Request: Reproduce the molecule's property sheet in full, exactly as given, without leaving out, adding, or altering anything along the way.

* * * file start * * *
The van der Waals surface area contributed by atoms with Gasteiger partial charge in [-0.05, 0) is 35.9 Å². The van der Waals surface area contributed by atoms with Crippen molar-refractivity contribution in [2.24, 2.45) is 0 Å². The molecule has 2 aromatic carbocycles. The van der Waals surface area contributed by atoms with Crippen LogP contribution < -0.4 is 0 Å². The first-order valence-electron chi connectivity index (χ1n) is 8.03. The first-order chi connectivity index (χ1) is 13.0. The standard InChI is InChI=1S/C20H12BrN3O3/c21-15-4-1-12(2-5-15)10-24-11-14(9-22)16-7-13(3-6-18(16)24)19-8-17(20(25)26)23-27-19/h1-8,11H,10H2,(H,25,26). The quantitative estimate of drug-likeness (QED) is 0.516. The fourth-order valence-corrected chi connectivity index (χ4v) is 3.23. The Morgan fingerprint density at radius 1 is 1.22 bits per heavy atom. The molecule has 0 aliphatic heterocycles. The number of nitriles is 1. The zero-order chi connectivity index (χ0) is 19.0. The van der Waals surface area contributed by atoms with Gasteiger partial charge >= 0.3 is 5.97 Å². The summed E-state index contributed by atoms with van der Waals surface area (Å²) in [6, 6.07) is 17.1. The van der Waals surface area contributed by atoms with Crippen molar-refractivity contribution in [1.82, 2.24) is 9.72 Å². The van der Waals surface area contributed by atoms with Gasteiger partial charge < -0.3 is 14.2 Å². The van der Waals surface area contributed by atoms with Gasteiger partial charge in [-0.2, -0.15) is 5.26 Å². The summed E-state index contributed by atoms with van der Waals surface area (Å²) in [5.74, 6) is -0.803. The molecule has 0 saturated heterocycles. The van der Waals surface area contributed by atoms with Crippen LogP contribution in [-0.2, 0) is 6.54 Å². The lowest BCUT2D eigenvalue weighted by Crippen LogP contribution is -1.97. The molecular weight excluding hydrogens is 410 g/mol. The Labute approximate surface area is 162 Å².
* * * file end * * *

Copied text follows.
The van der Waals surface area contributed by atoms with Gasteiger partial charge in [-0.05, 0) is 35.9 Å². The van der Waals surface area contributed by atoms with Crippen molar-refractivity contribution in [2.24, 2.45) is 0 Å². The molecule has 2 aromatic carbocycles. The van der Waals surface area contributed by atoms with Crippen LogP contribution < -0.4 is 0 Å². The first-order valence-electron chi connectivity index (χ1n) is 8.03. The first-order chi connectivity index (χ1) is 13.0. The standard InChI is InChI=1S/C20H12BrN3O3/c21-15-4-1-12(2-5-15)10-24-11-14(9-22)16-7-13(3-6-18(16)24)19-8-17(20(25)26)23-27-19/h1-8,11H,10H2,(H,25,26). The quantitative estimate of drug-likeness (QED) is 0.516. The fourth-order valence-corrected chi connectivity index (χ4v) is 3.23. The Morgan fingerprint density at radius 1 is 1.22 bits per heavy atom. The molecule has 0 aliphatic heterocycles. The number of nitriles is 1. The zero-order chi connectivity index (χ0) is 19.0. The van der Waals surface area contributed by atoms with Gasteiger partial charge >= 0.3 is 5.97 Å². The summed E-state index contributed by atoms with van der Waals surface area (Å²) in [6, 6.07) is 17.1. The van der Waals surface area contributed by atoms with Crippen molar-refractivity contribution in [1.82, 2.24) is 9.72 Å². The van der Waals surface area contributed by atoms with Gasteiger partial charge < -0.3 is 14.2 Å². The van der Waals surface area contributed by atoms with Gasteiger partial charge in [-0.2, -0.15) is 5.26 Å². The summed E-state index contributed by atoms with van der Waals surface area (Å²) in [5.74, 6) is -0.803. The molecule has 0 saturated heterocycles. The van der Waals surface area contributed by atoms with Crippen LogP contribution in [-0.2, 0) is 6.54 Å². The lowest BCUT2D eigenvalue weighted by Crippen LogP contribution is -1.97. The molecular weight excluding hydrogens is 410 g/mol. The Labute approximate surface area is 162 Å².